Austria makes masks compulsory as global debate over protection shifts
Austria is to join a small but growing number of European countries making the wearing of face masks outside the home compulsory amid shifting debate over the medical gear’s protective utility.
Authorities would start distributing millions of free face masks at the entrances to all supermarkets from midweek onwards, chancellor Sebastian Kurz announced on Monday. Shoppers will only be permitted inside supermarkets and other open stores, such as pharmacies, if they are wearing masks.
While masks are a familiar sight throughout Asia, the only other countries in Europe to require the wearing of masks in public space are Slovakia, the Czech Republic and Bosnia-Herzegovina.
The step would be a “learning phase” for further measures to come that would mandate the use of masks for any situation outside the home likely to bring people close to one another, Mr Kurz said on Monday.
“I’m fully aware that wearing masks is something alien to our culture,” he added. “Together we have to do everything [possible] so that we can quickly return to normalcy and a functioning economy.”
The move by Vienna comes as European governments devise ways to contain the spread of Covid-19 and keep it from re-emerging after their economies come out of their prolonged self-imposed lockdowns. It marks a departure from earlier official guidance.
The WHO and many governments say healthy people do not need to wear a mask unless they are taking care of a person with suspected Covid-19 infection. The advice is partly an attempt to stop people who don’t need masks — which are in short supply in many places and needed by health workers — from trying to buy them.
The German government may enforce a similar obligation when it considers relaxing the lockdown measures, health ministry spokesman Hanno Kautz told reporters on Monday, according to Reuters. Such masks could help protect others from contracting the illness from the wearer, Mr Kautz was quoted as saying.
France initially advised its citizens not to wear masks, then advised they should wear one only if they were infected or if they worked in care or retail. The main reason was that the government chose to keep its short supplies for hospitals.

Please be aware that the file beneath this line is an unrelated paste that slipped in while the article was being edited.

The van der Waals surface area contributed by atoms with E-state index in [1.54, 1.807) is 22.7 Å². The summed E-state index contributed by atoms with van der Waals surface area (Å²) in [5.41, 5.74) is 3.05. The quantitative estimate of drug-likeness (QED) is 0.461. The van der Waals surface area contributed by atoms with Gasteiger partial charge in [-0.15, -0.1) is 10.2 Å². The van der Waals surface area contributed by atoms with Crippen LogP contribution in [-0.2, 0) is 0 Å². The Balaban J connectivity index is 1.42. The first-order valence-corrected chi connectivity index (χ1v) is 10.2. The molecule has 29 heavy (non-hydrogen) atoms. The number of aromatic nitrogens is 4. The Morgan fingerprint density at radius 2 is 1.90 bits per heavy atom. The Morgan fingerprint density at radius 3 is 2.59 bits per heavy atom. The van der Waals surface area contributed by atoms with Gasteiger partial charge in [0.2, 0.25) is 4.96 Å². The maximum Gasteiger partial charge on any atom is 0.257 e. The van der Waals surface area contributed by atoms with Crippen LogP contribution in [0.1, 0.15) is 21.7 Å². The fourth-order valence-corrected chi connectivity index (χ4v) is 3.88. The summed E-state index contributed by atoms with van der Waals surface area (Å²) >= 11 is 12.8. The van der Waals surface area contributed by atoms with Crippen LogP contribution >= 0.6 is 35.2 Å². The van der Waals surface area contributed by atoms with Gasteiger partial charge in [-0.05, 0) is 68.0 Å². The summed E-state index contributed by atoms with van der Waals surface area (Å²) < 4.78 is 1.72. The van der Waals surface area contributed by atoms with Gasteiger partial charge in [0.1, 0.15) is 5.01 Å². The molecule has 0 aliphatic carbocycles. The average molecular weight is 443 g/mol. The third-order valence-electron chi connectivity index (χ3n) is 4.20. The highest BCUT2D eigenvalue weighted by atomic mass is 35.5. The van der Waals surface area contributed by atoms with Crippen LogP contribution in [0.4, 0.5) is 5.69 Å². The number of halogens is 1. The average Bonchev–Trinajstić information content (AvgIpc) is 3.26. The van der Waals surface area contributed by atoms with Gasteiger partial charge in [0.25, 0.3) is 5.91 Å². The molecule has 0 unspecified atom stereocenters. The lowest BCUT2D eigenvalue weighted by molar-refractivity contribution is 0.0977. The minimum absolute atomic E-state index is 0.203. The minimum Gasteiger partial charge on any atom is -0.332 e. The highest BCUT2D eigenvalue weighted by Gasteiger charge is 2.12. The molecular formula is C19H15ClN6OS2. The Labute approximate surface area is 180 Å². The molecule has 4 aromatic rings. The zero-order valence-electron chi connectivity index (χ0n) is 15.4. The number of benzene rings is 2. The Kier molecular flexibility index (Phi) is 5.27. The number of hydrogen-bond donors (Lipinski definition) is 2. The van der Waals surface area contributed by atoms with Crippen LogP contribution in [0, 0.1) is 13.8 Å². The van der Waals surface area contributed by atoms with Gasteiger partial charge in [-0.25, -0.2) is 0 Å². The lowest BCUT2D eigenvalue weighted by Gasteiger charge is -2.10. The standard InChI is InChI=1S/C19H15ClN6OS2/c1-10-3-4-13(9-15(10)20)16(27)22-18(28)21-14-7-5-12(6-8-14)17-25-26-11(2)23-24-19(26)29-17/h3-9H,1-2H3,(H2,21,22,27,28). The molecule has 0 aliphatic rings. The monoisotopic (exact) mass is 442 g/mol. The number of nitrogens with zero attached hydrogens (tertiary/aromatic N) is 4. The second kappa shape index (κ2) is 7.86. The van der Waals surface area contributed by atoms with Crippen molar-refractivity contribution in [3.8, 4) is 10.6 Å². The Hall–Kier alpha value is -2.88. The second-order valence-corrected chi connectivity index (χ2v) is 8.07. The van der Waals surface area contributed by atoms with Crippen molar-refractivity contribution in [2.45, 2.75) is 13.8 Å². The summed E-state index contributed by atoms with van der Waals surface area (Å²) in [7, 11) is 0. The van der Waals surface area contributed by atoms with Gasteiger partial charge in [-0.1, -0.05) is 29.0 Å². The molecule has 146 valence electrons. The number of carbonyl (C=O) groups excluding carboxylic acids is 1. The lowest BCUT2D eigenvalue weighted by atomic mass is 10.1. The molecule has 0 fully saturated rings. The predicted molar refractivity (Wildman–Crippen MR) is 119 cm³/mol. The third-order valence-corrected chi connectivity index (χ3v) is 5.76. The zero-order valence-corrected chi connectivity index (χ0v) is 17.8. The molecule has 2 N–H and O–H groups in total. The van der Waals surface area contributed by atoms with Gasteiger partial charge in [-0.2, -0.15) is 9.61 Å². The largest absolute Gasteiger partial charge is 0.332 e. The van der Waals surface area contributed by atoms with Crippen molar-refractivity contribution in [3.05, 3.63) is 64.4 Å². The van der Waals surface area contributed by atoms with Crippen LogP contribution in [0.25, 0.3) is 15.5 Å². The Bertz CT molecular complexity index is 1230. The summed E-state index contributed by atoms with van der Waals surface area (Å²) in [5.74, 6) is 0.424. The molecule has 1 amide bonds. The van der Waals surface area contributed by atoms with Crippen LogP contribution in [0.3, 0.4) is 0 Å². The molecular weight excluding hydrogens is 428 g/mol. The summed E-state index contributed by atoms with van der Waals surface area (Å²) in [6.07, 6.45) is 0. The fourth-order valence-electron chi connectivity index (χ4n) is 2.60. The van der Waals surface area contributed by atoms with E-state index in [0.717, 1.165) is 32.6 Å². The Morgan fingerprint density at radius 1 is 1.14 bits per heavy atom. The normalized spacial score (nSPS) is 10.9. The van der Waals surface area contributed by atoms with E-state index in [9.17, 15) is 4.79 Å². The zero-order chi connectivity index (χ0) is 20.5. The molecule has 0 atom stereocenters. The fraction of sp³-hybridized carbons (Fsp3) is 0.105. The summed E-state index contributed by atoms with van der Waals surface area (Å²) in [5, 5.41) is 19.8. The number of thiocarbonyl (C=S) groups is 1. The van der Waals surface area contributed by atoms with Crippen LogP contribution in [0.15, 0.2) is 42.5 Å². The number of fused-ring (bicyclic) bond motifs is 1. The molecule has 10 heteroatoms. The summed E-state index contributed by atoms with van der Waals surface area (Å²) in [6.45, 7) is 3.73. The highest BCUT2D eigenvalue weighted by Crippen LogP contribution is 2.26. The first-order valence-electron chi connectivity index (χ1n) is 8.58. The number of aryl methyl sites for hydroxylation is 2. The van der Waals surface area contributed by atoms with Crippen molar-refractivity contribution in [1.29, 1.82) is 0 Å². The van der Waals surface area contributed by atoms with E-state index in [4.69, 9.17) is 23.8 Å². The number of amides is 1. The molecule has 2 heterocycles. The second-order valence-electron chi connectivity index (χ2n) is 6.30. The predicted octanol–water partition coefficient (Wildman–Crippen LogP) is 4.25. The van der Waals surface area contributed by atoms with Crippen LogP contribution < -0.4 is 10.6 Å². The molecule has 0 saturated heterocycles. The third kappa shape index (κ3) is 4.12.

But French trade unions representing shop assistants, factory workers and police officers have demanded safety equipment for all staff or else they would exercise their right to refuse to work in dangerous conditions.
In Italy, where the outbreak has been the deadliest in the world, the wearing has within a month gone from attracting disapproving looks to being socially obligatory.
The free masks delivered by the Austrian government will not meet the same medical standards as those used on the front line by doctors and nurses, but Vienna hopes that by forcing citizens to cover their noses and mouths in public, even if with simple barriers, will have a meaningful impact on transmission of the virus.
Advice from the Austrian government’s medical advisers indicates the new coronavirus is likeliest to be spread through larger droplets ejected by coughing and sneezing — which a rudimentary mask might impede — rather than in smaller aerosol particles that the body sheds through breathing alone that could only be stopped by more sophisticated means. The Red Cross has issued guidance in Austria to citizens on how they can make their own masks at home.
“It would be a mistake to think that such masks protect you,” Mr Kurz added. “But the airborne transmission is somewhat reduced. This is not a substitute for [social] distancing.”
Austria’s has been among the most aggressive governments in Europe in taking action to curb public life in order to stop the pandemic: the approach — which has even included sequestering tourists in hotels in designated quarantine zones such as Tyrol — has yielded Mr Kurz’s government plaudits at home. It stands in contrast to the more laissez-faire approach adopted in the UK and Sweden.
Police in Austria have rigorously enforced stay-at-home rules and movement restrictions: according to the interior ministry, more than 10,426 cautions have been given.
The government has said it will not even consider the rollback of restrictions until the daily growth rate of new coronavirus cases falls below 1 per cent. As of Monday morning, Austria had recorded 8,813 confirmed Covid-19 cases — with 108 deaths. The growth rate has decreased over the past two weeks, from roughly 40 per cent in mid-March, to 11 per cent.
“The truth is, it’s a marathon and it’s not our job to just say what you want to hear,” Mr Kurz said.
Additional reporting by Victor Mallet in Paris, Miles Johnson in Rome, James Shotter in Warsaw and Valerie Hopkins in Budapest